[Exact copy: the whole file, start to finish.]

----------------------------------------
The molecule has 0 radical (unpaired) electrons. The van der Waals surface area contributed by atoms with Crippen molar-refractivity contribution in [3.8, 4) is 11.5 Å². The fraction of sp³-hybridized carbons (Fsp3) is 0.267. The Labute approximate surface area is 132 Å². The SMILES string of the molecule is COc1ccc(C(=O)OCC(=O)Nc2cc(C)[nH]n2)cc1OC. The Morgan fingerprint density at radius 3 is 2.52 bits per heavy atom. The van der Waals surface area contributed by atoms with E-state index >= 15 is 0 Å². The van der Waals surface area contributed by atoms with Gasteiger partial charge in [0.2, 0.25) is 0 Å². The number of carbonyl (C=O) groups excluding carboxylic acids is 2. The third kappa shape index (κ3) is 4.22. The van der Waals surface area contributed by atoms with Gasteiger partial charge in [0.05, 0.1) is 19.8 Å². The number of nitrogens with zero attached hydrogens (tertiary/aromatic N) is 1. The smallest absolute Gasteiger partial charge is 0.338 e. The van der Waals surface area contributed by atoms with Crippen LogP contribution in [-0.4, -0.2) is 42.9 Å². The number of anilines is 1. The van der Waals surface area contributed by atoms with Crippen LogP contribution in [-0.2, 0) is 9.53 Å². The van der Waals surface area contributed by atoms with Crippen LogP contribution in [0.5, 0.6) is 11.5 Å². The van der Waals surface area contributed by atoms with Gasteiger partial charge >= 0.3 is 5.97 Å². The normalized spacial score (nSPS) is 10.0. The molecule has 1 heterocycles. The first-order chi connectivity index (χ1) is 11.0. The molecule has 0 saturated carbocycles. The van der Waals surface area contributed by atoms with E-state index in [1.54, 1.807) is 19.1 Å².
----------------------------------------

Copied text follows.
The molecule has 0 radical (unpaired) electrons. The van der Waals surface area contributed by atoms with Crippen molar-refractivity contribution in [3.8, 4) is 11.5 Å². The fraction of sp³-hybridized carbons (Fsp3) is 0.267. The Labute approximate surface area is 132 Å². The SMILES string of the molecule is COc1ccc(C(=O)OCC(=O)Nc2cc(C)[nH]n2)cc1OC. The Morgan fingerprint density at radius 3 is 2.52 bits per heavy atom. The van der Waals surface area contributed by atoms with E-state index >= 15 is 0 Å². The van der Waals surface area contributed by atoms with Gasteiger partial charge in [0.2, 0.25) is 0 Å². The number of carbonyl (C=O) groups excluding carboxylic acids is 2. The third kappa shape index (κ3) is 4.22. The van der Waals surface area contributed by atoms with Gasteiger partial charge in [0.05, 0.1) is 19.8 Å². The number of nitrogens with zero attached hydrogens (tertiary/aromatic N) is 1. The smallest absolute Gasteiger partial charge is 0.338 e. The van der Waals surface area contributed by atoms with Crippen LogP contribution in [-0.4, -0.2) is 42.9 Å². The number of anilines is 1. The van der Waals surface area contributed by atoms with Crippen LogP contribution in [-0.2, 0) is 9.53 Å². The van der Waals surface area contributed by atoms with Crippen LogP contribution in [0.5, 0.6) is 11.5 Å². The van der Waals surface area contributed by atoms with Gasteiger partial charge >= 0.3 is 5.97 Å². The normalized spacial score (nSPS) is 10.0. The molecule has 1 heterocycles. The first-order chi connectivity index (χ1) is 11.0. The molecule has 0 saturated carbocycles. The van der Waals surface area contributed by atoms with E-state index in [1.54, 1.807) is 19.1 Å².